Mea Culpa Archives - Eloisa James

"A reigning queen of romance" - CBS Monday Morning

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Mea Culpa

Extras: Mea Culpa

I make mistakes all the time. But my wonderful readers catch them within hours of publication. I love hearing about them (and we do fix them in future editions), so if you find any mistakes not yet listed, please contact me!

Mea Culpa, Say Yes to the Duke

Alaric is mistakenly referred to as the eldest Wilde in Chapter One. (I corrected on the proofs, but it made the book anyway.) On page two: “The oldest Wilde, Alaric…” should read “Her older half-brother Alaric….”

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Mea Culpa, Three Weeks with Lady X

Sara wrote me to point out that Vander has sisters in Three Weeks and no sisters in Four Nights. Ouch! I just wrote to my publisher and changed his mention of sisters playing with paper dolls to cousins—but in case you’re reading an earlier edition, imagine young cousins busily cutting out dolls.

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Mea Culpa, Wilde in Love

Victoria wrote me to point out that in Chapter 25, Edinburgh is spelled Edinborough rather than Edinburgh, “English not being pronounced as it is spelt I’m afraid.”

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Mea Culpa, Seven Minutes in Heaven

An early reviewer of Seven Minutes was the first—but by no means the last—to point out that Lisette’s mother is clearly mentioned in A Duke of Her Own as having died of a broken heart. I was trying to figure out what circumstances would produce someone like Lisette, and I came up with her mother, […]

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Mea Culpa, Midnight Pleasures

A tea expert named Lois wrote with a fascinating note about the history of tea. Midnight Pleasures mentions Patrick’s “man in Ceylon” in reference to black tea. However, tea was first planted in Ceylon as an experiment in 1841, as a result of the Opium Wars. England was looking for places outside China to cultivate […]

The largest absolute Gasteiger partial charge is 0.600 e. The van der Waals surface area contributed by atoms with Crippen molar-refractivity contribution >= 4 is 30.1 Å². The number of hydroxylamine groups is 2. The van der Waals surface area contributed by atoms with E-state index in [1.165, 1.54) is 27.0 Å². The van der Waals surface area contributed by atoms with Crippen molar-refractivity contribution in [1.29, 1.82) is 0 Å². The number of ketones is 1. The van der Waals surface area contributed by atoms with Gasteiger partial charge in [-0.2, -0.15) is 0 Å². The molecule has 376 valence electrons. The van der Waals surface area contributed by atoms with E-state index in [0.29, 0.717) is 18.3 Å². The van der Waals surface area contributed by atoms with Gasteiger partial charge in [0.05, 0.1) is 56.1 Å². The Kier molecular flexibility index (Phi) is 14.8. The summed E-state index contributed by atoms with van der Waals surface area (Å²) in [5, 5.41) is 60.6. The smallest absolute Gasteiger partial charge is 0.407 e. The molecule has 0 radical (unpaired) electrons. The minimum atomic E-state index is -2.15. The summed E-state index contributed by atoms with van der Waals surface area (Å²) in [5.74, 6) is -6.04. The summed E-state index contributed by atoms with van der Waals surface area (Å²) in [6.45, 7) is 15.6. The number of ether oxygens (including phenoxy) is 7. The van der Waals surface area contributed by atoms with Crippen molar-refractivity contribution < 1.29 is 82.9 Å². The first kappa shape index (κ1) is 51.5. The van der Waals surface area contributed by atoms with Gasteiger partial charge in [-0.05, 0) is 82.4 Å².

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Mea Culpa, Four Nights with the Duke

A couple readers reported that on page 129, Vander tells Charlie, “They think that the Dukes of Pindar aren’t unable to satisfy their wives.” Whoops! That should be “aren’t able to satisfy.” Amy wrote to point out that on pages 347-348, Thorn and Vander are talking about how Vander can win Mia back with a grand […]

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Mea Culpa, An Affair Before Christmas

Deb noticed that there’s an “a” missing on page 110 when the Duke of Beaumont looks at Villiers’s manservant (for “a” moment) and on a similar note, on page 348 Fletcher needs to take his wife’s face in his hands, not just in “his,” which implies some sort of weird gymnastic feat. Kasey pointed out that […]

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Mea Culpa, A Fool Again

Oops! On page 215, the couch stops and Genevieve almost tumbles into Tobias’s lap. Well…I suppose I meant that the coach (or carriage) stops. But in a Freudian kind of way, there could be a double entendre here!

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Mea Culpa, Potent Pleasures

Monsieur Careme, Charlotte’s modiste, is male in the hardcover version of Potent Pleasures and female thereafter; this is due to my finding out, rather belatedly, that modistes in England during this period were all female. Similarly, Alex wears pajamas in the hardcover of Potent Pleasures and goes commando style in the paperback; he attends a Hookers’ Ball in […]

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Mea Culpa, Your Wicked Ways

A reader pointed out that there’s a grammar error on page 274 at the bottom: “He had rearranged herself and him,” should be “herself and HIMSELF.” I flunk undergraduates papers for this sort of thing… Sylvie wrote me all the way from France to point out (and she should know) that petit mort on page 361 should […]

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Mea Culpa, A Wild Pursuit

Philip wrote me from England to point out that I mix up billiards, snooker, and pool in A Wild Pursuit: “In all three games, when you score, you continue playing and not until you miss does your opponent get a go.” I can live with that particular mistake. Deb wrote me with a couple of pronoun mix-ups: […]

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Mea Culpa, Fool For Love

Debbie pointed out that page 336, third paragraph, fourth sentence reads: “He knew her body as intimately as he did her own.” Of course he knew HIS own body intimately, not hers (at least, not yet). Writing books is like any other job: there are those moments when you wonder, “How could  I have done that?  […]

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